A Full House for Lasell University’s First Indigenous People’s Day Celebration

By Olivia Fernandes – 1851 Staff


At the Arnow Campus Center, a full house of students attended Lasell’s first Indigenous People’s Day Celebration hosted by junior Duffy Martin in collaboration with Lasell’s Donahue Institute. The speakers of the event were one of the remaining Lobster Women Marilynn-Leigh Francis and mother Marilynn Francis, who taught Marilynn-Leigh the way of the Lobster People.

The topics ranged from misinformation, treatment of the L’nu people, their creation story and others. The speakers were highly respected and silence filled the room as they spoke, save for clapping and snapping. Outside the room, a table with food and drink provided Native American food, fry bread and toppings such as sugar and a bean mix, and water to the side.

To begin the panel, Marilynn explained the Native American tradition of smudging. The process of burning sage and directing the smoke with an eagle feather is sacred to Native American culture. The eagle feather is said to send prayers and requests with the smoke as it wafts to the heavens, and those who smudge often bring the smoke and its energy to their eyes, mouth, ears, brain, and heart. The audience was encouraged to take part, and nearly everyone waited in line. Francis said this process was to “pray for good health, to speak good things, to see good things, to hear good things… you’re asking the Creator maybe for help.”

For their first component, Marilynn-Leigh explained the misinformation that is often ascribed to Native Americans as explanation for their oppression: that they live for free. However, this is not true. Marilynn-Leigh went over the different aspects of Native American life that are made difficult: education, health, and housing that they either do not qualify for or are denied regularly.

Then, Marilynn-Leigh explained who the L’nu tribe are and where they come from, with the story of creation that begins with the seven directions: east, south, west, north, sky, Earth, and “ourself.” Creation of the L’nu people began with Gisoolg, whose name means “you have been created.” This figure in other cultures may be referred to as “God.”

Gisoolg created the Earth, Ootsitgamoo, first, and then the birds and animals of the planet. Lightning struck down by Gisoolg’s hand and the first man, Glooscap, was created, but rooted in place. He wanted to move freely, and was given the ability, and thanked the four directions, which his body created: his feet the west, his right hand the north, his left hand the south, and his head the east. Then, Gisoolg created Nogami, Glooscap’s grandmother, from a rock with dew. Glooscap’s mother was a leaf who fell from the ground.

Following this foundation of their people, Marilynn-Leigh explained the issues that influence the tribe today. First, Marilynn-Leigh mentioned treaty and inherent rights, which are passed on in Native American culture by bloodline from the Creator. Marilynn-Leigh said these rights and its treaty “allows me to live and sustain my way of life without hindrance,” and that such treaties were created to protect that inherent right. “This is who I am, and without this I am nothing,” said Marilynn-Leigh. The first treaty of this kind was the 1725-1779 Britain case, in which the signed treaty was meant to prevent war and facilitate trade.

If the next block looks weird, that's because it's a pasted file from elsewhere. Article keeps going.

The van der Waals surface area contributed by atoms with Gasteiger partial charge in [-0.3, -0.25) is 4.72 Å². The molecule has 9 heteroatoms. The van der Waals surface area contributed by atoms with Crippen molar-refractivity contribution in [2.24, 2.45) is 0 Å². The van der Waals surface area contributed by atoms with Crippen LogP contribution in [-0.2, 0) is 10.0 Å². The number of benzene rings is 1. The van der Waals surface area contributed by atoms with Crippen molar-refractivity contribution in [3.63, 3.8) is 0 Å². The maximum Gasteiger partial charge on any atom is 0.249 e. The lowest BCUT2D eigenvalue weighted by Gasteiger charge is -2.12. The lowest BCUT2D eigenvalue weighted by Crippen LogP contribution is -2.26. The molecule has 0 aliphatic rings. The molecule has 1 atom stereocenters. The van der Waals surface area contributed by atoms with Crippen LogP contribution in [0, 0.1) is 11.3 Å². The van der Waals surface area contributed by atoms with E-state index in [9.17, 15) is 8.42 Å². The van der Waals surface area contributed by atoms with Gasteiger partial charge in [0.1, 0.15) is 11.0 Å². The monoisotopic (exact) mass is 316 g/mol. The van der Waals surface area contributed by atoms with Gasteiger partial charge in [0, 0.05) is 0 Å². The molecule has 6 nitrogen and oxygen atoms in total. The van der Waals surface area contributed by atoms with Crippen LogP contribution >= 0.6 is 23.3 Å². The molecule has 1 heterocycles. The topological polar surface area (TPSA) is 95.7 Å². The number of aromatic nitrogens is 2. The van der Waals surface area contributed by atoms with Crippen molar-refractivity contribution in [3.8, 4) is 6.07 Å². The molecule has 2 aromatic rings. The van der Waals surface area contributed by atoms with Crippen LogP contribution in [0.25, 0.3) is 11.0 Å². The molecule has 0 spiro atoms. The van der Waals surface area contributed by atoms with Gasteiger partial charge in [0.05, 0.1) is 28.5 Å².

However, these treaties are overlooked in daily Native American life. “When people say we’re all human,” Marilynn-Leigh said, “they’re still looking at me like I’m less than.” There are “repercussions” to being who they were, as Marilynn-Leigh’s PowerPoint slides showed. Among other treatment, her life was threatened, her belongings stolen or destroyed, one case of being arrested for going 93 mph in a 90 zone, as well as pictures of herself on social media.

In addition to repercussions, Marilynn-Leigh spoke about their rights and lands, which treaty says to protect their Mother Earth and, unlike common belief, everyone on it, including non-Native people. Others “mistake our want for freedom as a means to remove anyone who is native out of our territories,” Marilynn-Leigh said. Finally, her last slide was titled “We are EQUAL.” “This is a lie!” Marilynn-Leigh said. She recalled mass genocide, residential schools, where children were “kidnapped, tortured, raped, abused, starved and killed.” On reservations, “we were forced out of our lands and into encampments.”

Each of these facets add to modern beliefs of Native Americans and can be harmful to how we progress with Indigenous People’s treatment and can form barriers to proper recognition of tribes, and reimbursement for the harm we have inflicted upon countless tribes and peoples.

Martin said it allowed students to “learn about the ways in which colonization has affected and continues to impact Native communities… It meant a lot to me, and hopefully the whole campus, to see students get smudged and cleansed of their preconceptions.”

They wanted the event to “transform student’s understanding” and “can’t wait to see how the campus builds upon this celebration annually.” Another attendee, Ruth Kehinde, said the reason she went was to “hear the other side of the story about… Columbus Day/[sic] Indigenous People’s Day” and that “everyone is just revolved around one story when really there’s multiple stories… so it’s good to learn about the history.”

To close the ceremony and bestow upon the audience one last comment, Marilynn offered her advice: “It’s your actions… we have to start looking at our first nations… it has to do with love… understanding each other… to stop the violence,” she said.

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